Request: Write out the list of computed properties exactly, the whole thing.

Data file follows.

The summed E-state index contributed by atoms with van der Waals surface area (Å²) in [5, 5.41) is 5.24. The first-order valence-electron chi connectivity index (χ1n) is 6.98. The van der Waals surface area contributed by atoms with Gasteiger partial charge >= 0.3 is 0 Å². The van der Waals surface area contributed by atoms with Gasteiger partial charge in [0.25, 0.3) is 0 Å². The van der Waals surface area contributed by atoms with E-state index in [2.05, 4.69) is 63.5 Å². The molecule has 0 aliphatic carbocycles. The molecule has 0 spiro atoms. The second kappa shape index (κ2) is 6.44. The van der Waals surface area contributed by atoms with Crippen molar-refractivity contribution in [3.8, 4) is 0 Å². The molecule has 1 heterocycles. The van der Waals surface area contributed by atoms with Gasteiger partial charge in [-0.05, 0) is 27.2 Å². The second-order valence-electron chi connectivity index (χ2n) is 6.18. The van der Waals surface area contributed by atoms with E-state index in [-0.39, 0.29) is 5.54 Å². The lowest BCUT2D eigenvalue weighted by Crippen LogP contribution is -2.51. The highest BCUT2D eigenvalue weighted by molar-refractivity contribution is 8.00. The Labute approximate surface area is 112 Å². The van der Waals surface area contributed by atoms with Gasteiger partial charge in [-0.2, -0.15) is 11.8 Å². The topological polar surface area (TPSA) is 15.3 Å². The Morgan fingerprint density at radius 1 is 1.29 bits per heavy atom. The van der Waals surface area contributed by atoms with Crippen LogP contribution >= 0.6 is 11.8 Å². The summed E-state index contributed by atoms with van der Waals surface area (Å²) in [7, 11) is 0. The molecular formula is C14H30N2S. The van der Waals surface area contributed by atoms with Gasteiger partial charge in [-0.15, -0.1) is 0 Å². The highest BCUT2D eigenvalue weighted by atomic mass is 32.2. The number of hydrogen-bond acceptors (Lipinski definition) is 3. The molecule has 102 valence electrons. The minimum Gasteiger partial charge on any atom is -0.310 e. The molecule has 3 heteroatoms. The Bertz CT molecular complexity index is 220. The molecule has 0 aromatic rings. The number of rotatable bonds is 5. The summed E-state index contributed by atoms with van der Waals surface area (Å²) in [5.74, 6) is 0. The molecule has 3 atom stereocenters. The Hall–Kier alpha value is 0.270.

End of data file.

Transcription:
The summed E-state index contributed by atoms with van der Waals surface area (Å²) in [5, 5.41) is 5.24. The first-order valence-electron chi connectivity index (χ1n) is 6.98. The van der Waals surface area contributed by atoms with Gasteiger partial charge >= 0.3 is 0 Å². The van der Waals surface area contributed by atoms with Gasteiger partial charge in [0.25, 0.3) is 0 Å². The van der Waals surface area contributed by atoms with E-state index in [2.05, 4.69) is 63.5 Å². The molecule has 0 aliphatic carbocycles. The molecule has 0 spiro atoms. The second kappa shape index (κ2) is 6.44. The van der Waals surface area contributed by atoms with Crippen molar-refractivity contribution in [3.8, 4) is 0 Å². The molecule has 1 heterocycles. The van der Waals surface area contributed by atoms with Gasteiger partial charge in [-0.05, 0) is 27.2 Å². The second-order valence-electron chi connectivity index (χ2n) is 6.18. The van der Waals surface area contributed by atoms with E-state index in [-0.39, 0.29) is 5.54 Å². The lowest BCUT2D eigenvalue weighted by Crippen LogP contribution is -2.51. The highest BCUT2D eigenvalue weighted by molar-refractivity contribution is 8.00. The Labute approximate surface area is 112 Å². The van der Waals surface area contributed by atoms with Gasteiger partial charge in [-0.2, -0.15) is 11.8 Å². The topological polar surface area (TPSA) is 15.3 Å². The Morgan fingerprint density at radius 1 is 1.29 bits per heavy atom. The van der Waals surface area contributed by atoms with Crippen LogP contribution >= 0.6 is 11.8 Å². The summed E-state index contributed by atoms with van der Waals surface area (Å²) in [7, 11) is 0. The molecular formula is C14H30N2S. The van der Waals surface area contributed by atoms with Gasteiger partial charge in [-0.15, -0.1) is 0 Å². The highest BCUT2D eigenvalue weighted by atomic mass is 32.2. The number of hydrogen-bond acceptors (Lipinski definition) is 3. The molecule has 102 valence electrons. The minimum Gasteiger partial charge on any atom is -0.310 e. The molecule has 3 heteroatoms. The Bertz CT molecular complexity index is 220. The molecule has 0 aromatic rings. The number of rotatable bonds is 5. The summed E-state index contributed by atoms with van der Waals surface area (Å²) in [5.74, 6) is 0. The molecule has 3 atom stereocenters. The Hall–Kier alpha value is 0.270.